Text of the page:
HOW TO REDUCE THE NUMBER OF LIGHTING FIXTURES YOU NEED…
When it comes to indoor lighting, using only wattage and spacing to plan your fixture layout isn’t always the best idea…
1. Utilise Daylight
Natural lighting is an often under utilised part of energy efficient design which can provide zero-energy carbon-neutral lighting, with 100% colour rendering. Natural lighting should be considered in both the building plan, the layout of objects in the room, and the placement of light fixtures. Hundreds of years ago we designed our buildings to maximise the use of sunlight, and bit by bit we are again returning to this simple logic.
Top tip- Use operable windows with thick curtains and double glazing to ensure temperature control.
2. Consider Purpose
Some areas (e.g. office desks) require a lot of light, while other areas (e.g. hallways) don’t need as much light, so don’t just aim for the same lux levels everywhere. In fact, using a balance between ‘dark’ areas and ‘bright’ areas is an important part of making an aesthetically pleasing lighting design, while also meaning you can get away with less lights in some areas.
Top tip- Use ‘task lighting’ for areas that require high illumination (e.g. reception desks).
3. Balance Ceiling Height, Beam Angle, and Glare
Whereas older technologies (e.g. incandescent) shone light in all directions (360 degrees), LED lights have a more focused beam (usually < 120 degrees for an LED downlight). While its true that a 120 degree downlight can mean using less lights because the spread is wider, this can cause glare for someone on the other side of the room (less of an issue for higher ceilings, but then higher ceilings are more suited to narrow beam angles to ensure enough light reaches the surface below). Its a balancing act.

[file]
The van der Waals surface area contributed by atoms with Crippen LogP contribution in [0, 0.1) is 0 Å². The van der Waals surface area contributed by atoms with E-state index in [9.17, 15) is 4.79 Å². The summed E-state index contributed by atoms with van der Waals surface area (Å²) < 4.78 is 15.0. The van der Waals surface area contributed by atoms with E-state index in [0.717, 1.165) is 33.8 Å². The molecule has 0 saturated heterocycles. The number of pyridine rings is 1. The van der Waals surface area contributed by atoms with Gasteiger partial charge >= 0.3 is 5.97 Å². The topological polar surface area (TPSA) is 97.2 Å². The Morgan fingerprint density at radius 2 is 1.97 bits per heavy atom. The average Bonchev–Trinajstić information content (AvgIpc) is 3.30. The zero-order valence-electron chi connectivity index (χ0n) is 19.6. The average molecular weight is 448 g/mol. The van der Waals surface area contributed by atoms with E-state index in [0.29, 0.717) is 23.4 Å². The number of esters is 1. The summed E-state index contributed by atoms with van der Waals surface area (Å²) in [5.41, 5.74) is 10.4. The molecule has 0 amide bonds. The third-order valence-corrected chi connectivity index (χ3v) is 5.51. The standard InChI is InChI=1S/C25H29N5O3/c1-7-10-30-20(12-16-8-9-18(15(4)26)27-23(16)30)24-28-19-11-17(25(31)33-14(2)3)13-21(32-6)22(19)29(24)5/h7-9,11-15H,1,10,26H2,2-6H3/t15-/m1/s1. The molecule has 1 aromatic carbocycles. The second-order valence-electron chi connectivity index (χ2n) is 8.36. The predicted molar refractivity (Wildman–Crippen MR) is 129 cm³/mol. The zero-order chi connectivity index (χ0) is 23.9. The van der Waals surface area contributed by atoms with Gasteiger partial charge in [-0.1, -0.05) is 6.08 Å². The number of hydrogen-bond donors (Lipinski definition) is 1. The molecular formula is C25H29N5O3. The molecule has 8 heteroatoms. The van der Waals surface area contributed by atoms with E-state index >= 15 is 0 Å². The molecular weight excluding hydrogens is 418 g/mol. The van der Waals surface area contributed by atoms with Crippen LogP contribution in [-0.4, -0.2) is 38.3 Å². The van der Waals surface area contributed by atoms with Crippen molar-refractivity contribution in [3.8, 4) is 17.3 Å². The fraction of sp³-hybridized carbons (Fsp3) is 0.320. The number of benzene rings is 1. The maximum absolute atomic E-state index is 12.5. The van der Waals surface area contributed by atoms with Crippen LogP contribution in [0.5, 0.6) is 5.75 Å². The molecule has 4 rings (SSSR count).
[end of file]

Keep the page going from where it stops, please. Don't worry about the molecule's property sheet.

Top tip- choose LED downlights which have a ‘baffle’ to reduce glare.
4. Don’t Use Unnecessary Lights
There are many lighting installations which use lights in places they aren’t needed, often just for the sake of following a symmetrical spacing grid. Examples of this include lights placed too close to walls or columns, and lights in low traffic areas. Much of the time, adjusting your thinking and removing or re-positioning some fixtures can reduce the number of lights you need.
Top tip- think ‘outside the grid’.
5. Consider Room Reflectance Factors and Shadow
Another way to optimise your light sources is to choose paint and materials that have high reflectance. Using light coloured paints and finishes for your walls, ceilings, and even flooring will reflect more light and may reduce the number of fixtures you need. Dark colours on the other hand absorb more light and might lead to needing a higher number of fixtures to meet lux requirements. Another thing to consider is the placement of furniture which may cause shadows.
An article by AustepLighting.